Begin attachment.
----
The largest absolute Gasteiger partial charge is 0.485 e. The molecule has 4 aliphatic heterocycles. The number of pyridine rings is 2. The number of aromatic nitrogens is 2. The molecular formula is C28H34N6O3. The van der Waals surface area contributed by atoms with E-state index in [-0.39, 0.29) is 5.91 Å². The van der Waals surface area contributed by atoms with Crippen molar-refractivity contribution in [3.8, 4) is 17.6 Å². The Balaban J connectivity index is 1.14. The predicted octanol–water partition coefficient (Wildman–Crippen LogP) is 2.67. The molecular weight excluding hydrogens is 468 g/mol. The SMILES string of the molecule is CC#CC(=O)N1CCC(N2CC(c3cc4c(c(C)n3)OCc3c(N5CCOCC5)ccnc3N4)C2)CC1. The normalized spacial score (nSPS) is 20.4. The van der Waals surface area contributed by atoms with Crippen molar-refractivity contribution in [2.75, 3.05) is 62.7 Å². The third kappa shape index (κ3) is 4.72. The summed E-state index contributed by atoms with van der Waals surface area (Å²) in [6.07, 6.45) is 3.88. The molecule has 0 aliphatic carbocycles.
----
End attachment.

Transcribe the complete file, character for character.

The largest absolute Gasteiger partial charge is 0.485 e. The molecule has 4 aliphatic heterocycles. The number of pyridine rings is 2. The number of aromatic nitrogens is 2. The molecular formula is C28H34N6O3. The van der Waals surface area contributed by atoms with E-state index in [-0.39, 0.29) is 5.91 Å². The van der Waals surface area contributed by atoms with Crippen molar-refractivity contribution in [3.8, 4) is 17.6 Å². The Balaban J connectivity index is 1.14. The predicted octanol–water partition coefficient (Wildman–Crippen LogP) is 2.67. The molecular weight excluding hydrogens is 468 g/mol. The SMILES string of the molecule is CC#CC(=O)N1CCC(N2CC(c3cc4c(c(C)n3)OCc3c(N5CCOCC5)ccnc3N4)C2)CC1. The normalized spacial score (nSPS) is 20.4. The van der Waals surface area contributed by atoms with Crippen molar-refractivity contribution in [2.75, 3.05) is 62.7 Å². The third kappa shape index (κ3) is 4.72. The summed E-state index contributed by atoms with van der Waals surface area (Å²) in [6.07, 6.45) is 3.88. The molecule has 0 aliphatic carbocycles.